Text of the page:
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Top 5 Foods for Bone Health

Good nutrition and making healthy food choices are one of the most important prevention and treatment tools in maintaining healthy bones and reducing risk of osteoporosis. Calcium and Vitamin D are the key players in building and maintaining healthy bones, but there are a number of other food and nutrients whose roles are just as important.

 

Calcium

Our bones are the storage unit of calcium – a crucial building block in the development and maintenance of healthy bones. Calcium is essential for many body functions such as muscle movement, nerve operation and immunity. Our body cannot make calcium and will compensate low calcium levels in the blood by drawing it from our bones.

Therefore it is important to have adequate intake through your diet to ensure that your bone mineral strength isn’t compromised. 

Daily recommended calcium intake is 1000mg -1300mg. This is equivalent to two serves of dairy and another service of calcium rich foods. A serve of dairy is 250mL of milk, 200g of yoghurt, or 40g of cheese. 

Food sources: Low fat or fat-free fat milk and yoghurt, cheddar cheese, broccoli, almond, tinned salmon and sardine, spinach, fortified soymilk.

 

Vitamin D


Helps to increase the absorption of calcium from our stomach and regulates the amount of calcium in the blood.  Without vitamin D, calcium will not do its job.

Our main sources of Vitamin D are production in the skin after exposure to the sun. Dietary vitamin D makes up a small percentage of our requirements.

Food sources: Fortified cereals, salmon, mackerels, egg yokes, fortified milk, and soymilk.

 

Magnesium


A mineral that helps your body absorb calcium and maintain strong bone structure.  It has been shown to treat and prevent osteoporosis due to its ability to neutralize metabolic acids in the body that can cause bone loss.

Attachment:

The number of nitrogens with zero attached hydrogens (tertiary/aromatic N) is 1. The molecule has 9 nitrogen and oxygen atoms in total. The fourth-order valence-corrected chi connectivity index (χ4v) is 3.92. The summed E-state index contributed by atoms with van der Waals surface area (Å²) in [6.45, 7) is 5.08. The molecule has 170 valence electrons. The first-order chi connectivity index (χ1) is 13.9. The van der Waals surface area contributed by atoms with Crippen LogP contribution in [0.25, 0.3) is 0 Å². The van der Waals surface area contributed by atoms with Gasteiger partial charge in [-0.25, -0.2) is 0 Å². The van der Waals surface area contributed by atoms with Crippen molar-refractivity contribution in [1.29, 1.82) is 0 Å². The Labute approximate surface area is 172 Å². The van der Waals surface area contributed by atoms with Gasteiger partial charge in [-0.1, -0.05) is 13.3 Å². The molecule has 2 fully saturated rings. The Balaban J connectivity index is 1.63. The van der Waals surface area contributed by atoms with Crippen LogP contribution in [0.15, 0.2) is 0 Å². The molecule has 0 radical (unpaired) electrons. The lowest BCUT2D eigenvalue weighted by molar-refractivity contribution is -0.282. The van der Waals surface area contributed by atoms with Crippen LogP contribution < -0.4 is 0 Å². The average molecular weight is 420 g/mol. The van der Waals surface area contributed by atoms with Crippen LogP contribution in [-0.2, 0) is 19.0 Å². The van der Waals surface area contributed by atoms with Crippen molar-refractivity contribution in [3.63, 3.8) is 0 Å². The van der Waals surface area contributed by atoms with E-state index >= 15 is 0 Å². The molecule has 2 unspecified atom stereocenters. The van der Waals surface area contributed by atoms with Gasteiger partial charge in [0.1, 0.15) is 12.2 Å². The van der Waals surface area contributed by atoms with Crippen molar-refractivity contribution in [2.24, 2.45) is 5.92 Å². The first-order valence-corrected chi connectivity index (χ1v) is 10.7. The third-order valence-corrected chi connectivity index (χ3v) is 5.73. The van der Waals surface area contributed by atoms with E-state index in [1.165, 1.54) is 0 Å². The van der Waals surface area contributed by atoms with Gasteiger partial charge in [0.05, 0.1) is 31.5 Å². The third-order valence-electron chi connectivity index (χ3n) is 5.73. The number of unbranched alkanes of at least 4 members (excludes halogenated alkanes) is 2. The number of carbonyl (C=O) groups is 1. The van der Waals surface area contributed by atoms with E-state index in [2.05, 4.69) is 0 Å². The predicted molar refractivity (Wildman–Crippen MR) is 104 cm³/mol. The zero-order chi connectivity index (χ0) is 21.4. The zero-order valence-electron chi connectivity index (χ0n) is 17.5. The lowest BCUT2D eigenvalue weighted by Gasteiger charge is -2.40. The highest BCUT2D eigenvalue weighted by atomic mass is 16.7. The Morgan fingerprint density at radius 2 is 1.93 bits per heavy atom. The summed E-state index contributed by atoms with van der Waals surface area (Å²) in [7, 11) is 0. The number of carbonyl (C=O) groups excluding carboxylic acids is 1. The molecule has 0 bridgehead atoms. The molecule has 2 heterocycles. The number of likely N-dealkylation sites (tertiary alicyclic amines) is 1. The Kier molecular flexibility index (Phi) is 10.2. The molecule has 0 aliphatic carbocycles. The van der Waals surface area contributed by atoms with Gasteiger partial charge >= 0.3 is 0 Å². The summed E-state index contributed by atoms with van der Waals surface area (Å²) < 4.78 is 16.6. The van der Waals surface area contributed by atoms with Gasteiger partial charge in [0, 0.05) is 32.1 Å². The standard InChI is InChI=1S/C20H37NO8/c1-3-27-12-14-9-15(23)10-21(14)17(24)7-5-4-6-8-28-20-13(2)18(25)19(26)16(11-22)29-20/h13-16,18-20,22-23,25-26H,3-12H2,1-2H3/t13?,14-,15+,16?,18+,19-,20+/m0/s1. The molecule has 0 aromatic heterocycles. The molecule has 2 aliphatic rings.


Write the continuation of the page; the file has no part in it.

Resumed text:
Food sources: Pumpkin seeds, quinoa, brown rice, flaxseeds, sweet potato, beans and cashews.

 

Potassium


Potassium is found in many fruits and vegetables and plays an important role in bone formation, calcium balance and slowing the decline of age related bone mineral density loss. 

Foods sources: soybeans, rock melon, apricot, papaya, banana, plumes, avocados, carrots, tomatoes, almond and pistachios, milk (fat free, reduced fat).

 

Vitamin C


Essential for collagen formation: a key protein in bone tissues that contributes to strength and structure. 

A diet rich in vitamin C helps to increase bone density and reduce bone fractures. 

Food sources: capsicum, strawberries, oranges, kiwi fruits, pineapples, broccoli, kale, papaya, and Brussels sprouts

 

Don’t’ forget exercise!

Exercise helps to build bone density during developmental years as well as maintain bone health in later years.

Regular exercise maintains the muscle tones and strength surrounding your bones and offers protection; in turn it will help prevent falls and fractures. 

Try to include a variety of resistance exercises such as lunges, pushups, and lightweights. As well as weight-bearing exercises: ones that require your body to carry its own weight. Walking and jogging are very helpful.

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